Is there or can there be a Virtuoso bass player?

Discussion in 'Bassists [BG]' started by CaribooBass, May 4, 2021.

  1. bass183


    Apr 22, 2014
    One great bass player who was an incredible story teller who I would not classify as a virtuoso is the late great Charlie Haden. The virtuosic Gary Karr is a great story teller even if he plays written music. Jaco was probably one of the best electric bass storytellers who also was a virtuoso. Marc Johnson is another virtuoso storyteller. I don't think storytelling requires virtuosity, but I do think virtuosity does require "storytelling" (maybe lyricsm is a better word?).
    squarepeg and coy garcia like this.
  2. Jon Moody

    Jon Moody Commercial User

    Sep 9, 2007
    Kalamazoo, MI
    Manager of Brand Identity & Development, GHS Strings, Innovation Double Bass Strings, Rocktron
    “Even if he plays written music?”

    This seems like a pretty backhanded compliment to a true master, and a nice human to boot.

    For his time, absolutely. There are many that have carried his torch, but are overlooked because JP is put on a pedestal.

    I will disagree. Virtuosity does not require “storytelling” or lyricism, but it makes it easier to listen to.
    Durham52 likes this.
  3. FRoss6788

    FRoss6788 Gold Supporting Member

    Mar 25, 2012
    Santa Cruz Mountains
    Technical prowess means NOTHING without musicality.
    Sam Reese likes this.
  4. Don't get me wrong, I agree that many, if not all, of the Jazz bassists mentioned are virtuosos, I was just speculating that most of those who mentioned them, probably don't look further than Jazz when considering which bassists are virtuosos. As for rock, which I didn't mention, what is "normal rock" and is there also "normal jazz"?

    I'm aware that Americans regard jazz as a form of music they invented and have a level of pride associated with that. Fair enough. But it does lead to a tendency for some to dismiss all other forms of music (except perhaps for classical) as "lesser". In many cases from a stand point of technical ability, that might be true, but music is about so much more than just technique, or knowledge of theory.

    Every branch of the human race, anywhere on this planet has an affinity with music, it seems to be natural to us. Music is about so much more than who can be the best technician. Having said that I realize this thread is about virtuosity, but there are virtuosos in other forms of music, possibly even including bass players. ;)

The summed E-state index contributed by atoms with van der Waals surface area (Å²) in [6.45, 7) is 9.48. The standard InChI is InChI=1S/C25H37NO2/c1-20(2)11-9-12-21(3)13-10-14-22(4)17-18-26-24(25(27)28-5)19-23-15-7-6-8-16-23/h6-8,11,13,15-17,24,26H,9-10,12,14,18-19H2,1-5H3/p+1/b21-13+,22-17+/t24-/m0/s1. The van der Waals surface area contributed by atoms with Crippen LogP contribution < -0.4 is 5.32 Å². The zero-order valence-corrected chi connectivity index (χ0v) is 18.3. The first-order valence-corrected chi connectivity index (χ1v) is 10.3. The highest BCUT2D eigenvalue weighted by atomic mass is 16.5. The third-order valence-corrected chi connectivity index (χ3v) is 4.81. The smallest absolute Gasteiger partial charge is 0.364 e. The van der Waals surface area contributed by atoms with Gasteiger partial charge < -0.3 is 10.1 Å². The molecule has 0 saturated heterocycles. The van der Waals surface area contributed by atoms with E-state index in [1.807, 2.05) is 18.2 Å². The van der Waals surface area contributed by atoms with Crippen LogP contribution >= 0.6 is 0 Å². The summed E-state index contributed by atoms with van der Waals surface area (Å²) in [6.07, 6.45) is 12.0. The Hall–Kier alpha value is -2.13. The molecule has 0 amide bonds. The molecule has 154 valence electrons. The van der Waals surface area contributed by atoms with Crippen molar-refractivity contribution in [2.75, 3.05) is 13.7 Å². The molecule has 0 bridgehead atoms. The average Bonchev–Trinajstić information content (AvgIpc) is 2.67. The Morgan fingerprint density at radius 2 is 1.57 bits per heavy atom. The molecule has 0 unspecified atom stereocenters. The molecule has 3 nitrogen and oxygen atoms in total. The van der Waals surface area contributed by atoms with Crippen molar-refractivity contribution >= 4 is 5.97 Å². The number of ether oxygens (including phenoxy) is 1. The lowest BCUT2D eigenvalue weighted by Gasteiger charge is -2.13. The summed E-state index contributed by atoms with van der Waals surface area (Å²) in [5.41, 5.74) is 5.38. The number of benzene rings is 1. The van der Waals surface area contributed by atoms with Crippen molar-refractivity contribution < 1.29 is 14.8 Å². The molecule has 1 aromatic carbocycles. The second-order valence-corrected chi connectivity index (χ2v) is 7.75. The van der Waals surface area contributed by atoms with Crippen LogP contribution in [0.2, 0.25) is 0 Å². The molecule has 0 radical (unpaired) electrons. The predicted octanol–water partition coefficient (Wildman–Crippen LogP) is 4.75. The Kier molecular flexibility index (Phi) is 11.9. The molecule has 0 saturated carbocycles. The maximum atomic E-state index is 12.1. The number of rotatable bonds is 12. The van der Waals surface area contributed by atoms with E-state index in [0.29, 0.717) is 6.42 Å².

5. coy garcia

    coy garcia

    Jan 18, 2020
    this!! Sadly he passed in 2020 :(
    Last edited: May 5, 2021
  6. If our egos and jealousy don't taint the Truth, the answer is yes. A virtuoso is a moving target defined by subjective artistic interpretation.
  7. SteveCS


    Nov 19, 2014
    Hampshire, UK
    Likewise. Quite the opposite, in fact.
  8. SteveCS


    Nov 19, 2014
    Hampshire, UK
    I did that, and posted the definition. There have been 100 posts since then. Nobody seems to have read the last part of the definition...
    Is there or can there be a Virtuoso bass player?

    "...both technician AND artist." It is a shame it doesn't go on to say " equal measure." Perhaps if the Oxford editorial panel couldn't agree it should come as no surprise that we can do no better here.

  9. Kubicki Fan

    Kubicki Fan

    Oct 3, 2014
    Thank you for that! It is something new for me.

    After eight pages of postings, I have not heard Eddie Gómez mentioned, so I'd like to add it to the list of many illustrious bass players that were mentioned. Also, Jeff Berlin should definitely be mentioned.

    One of my favourites, Pino Plalladino can not be left off the list under any circumstances.

    Edit: Oh, I'd like to squeeze Sting in there, as well. Call me a troll if you want.
  10. hangman

    hangman Supporting Member

    I have this video (and the Vanhal and Dittersdorf) on my iphone and watch them all the time. Truly inspiring and the first person to come to mind when I hear "virtuoso bassist".
    coy garcia likes this.
  11. To me a virtuoso is a musician who has removed the barriers between their musical ideas and the physical challenges of producing them on their instrument. A player whose musical expression is unimpeded by the physicality of technique.
    I live in a village surrounded by a National Park near Sydney. The local postman played saxes and flute. I would hear him play sometimes when I went walking through the bush. He spent hours out in the bush playing once his postal rounds were done. He became very well known in jazz circles hear and in USA. His name was Bernie McGann. He’s no longer with us now but he was such a player. His ideas flowed unfettered and free straight from conception into beautiful sounds.
    Last edited: May 6, 2021
    Fun Size Nick likes this.
  12. WG Plum

    WG Plum

    Apr 9, 2021
    Renaud Garcia-Fons should be included.
    thabassmon and Jason Sypher like this.
  13. coy garcia

    coy garcia

    Jan 18, 2020
    So I'm not the only one. :) Thanks for the reply.
    hangman likes this.
  14. Jon Moody

    Jon Moody Commercial User

    Sep 9, 2007
    Kalamazoo, MI
    Manager of Brand Identity & Development, GHS Strings, Innovation Double Bass Strings, Rocktron
    Great point. As virtuosos are "crowned," they're raising the bar for the virtuosos that come after them. Rinse and repeat.